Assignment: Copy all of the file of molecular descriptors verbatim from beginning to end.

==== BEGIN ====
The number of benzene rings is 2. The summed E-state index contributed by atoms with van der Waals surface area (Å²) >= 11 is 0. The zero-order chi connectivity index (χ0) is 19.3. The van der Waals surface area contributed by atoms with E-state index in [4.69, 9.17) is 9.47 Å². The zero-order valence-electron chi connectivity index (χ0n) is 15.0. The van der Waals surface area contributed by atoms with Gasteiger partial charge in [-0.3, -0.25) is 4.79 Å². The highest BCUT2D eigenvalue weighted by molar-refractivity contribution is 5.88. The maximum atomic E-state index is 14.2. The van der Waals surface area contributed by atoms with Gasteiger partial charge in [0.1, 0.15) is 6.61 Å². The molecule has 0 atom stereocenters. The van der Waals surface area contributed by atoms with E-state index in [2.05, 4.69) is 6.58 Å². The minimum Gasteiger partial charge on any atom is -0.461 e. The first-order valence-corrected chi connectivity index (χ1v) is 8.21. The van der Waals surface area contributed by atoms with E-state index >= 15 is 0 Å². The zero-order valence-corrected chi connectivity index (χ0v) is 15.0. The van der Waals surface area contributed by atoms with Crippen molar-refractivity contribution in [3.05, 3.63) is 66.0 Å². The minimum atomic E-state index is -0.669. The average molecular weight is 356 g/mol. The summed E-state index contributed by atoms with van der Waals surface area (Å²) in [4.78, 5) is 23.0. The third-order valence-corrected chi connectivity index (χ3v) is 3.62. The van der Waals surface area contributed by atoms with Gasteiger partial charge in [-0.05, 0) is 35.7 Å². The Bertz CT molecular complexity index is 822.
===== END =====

The number of benzene rings is 2. The summed E-state index contributed by atoms with van der Waals surface area (Å²) >= 11 is 0. The zero-order chi connectivity index (χ0) is 19.3. The van der Waals surface area contributed by atoms with E-state index in [4.69, 9.17) is 9.47 Å². The zero-order valence-electron chi connectivity index (χ0n) is 15.0. The van der Waals surface area contributed by atoms with Gasteiger partial charge in [-0.3, -0.25) is 4.79 Å². The highest BCUT2D eigenvalue weighted by molar-refractivity contribution is 5.88. The maximum atomic E-state index is 14.2. The van der Waals surface area contributed by atoms with Gasteiger partial charge in [0.1, 0.15) is 6.61 Å². The molecule has 0 atom stereocenters. The van der Waals surface area contributed by atoms with E-state index in [2.05, 4.69) is 6.58 Å². The minimum Gasteiger partial charge on any atom is -0.461 e. The first-order valence-corrected chi connectivity index (χ1v) is 8.21. The van der Waals surface area contributed by atoms with E-state index >= 15 is 0 Å². The zero-order valence-corrected chi connectivity index (χ0v) is 15.0. The van der Waals surface area contributed by atoms with Crippen molar-refractivity contribution in [3.05, 3.63) is 66.0 Å². The minimum atomic E-state index is -0.669. The average molecular weight is 356 g/mol. The summed E-state index contributed by atoms with van der Waals surface area (Å²) in [4.78, 5) is 23.0. The third-order valence-corrected chi connectivity index (χ3v) is 3.62. The van der Waals surface area contributed by atoms with Gasteiger partial charge in [-0.05, 0) is 35.7 Å². The Bertz CT molecular complexity index is 822.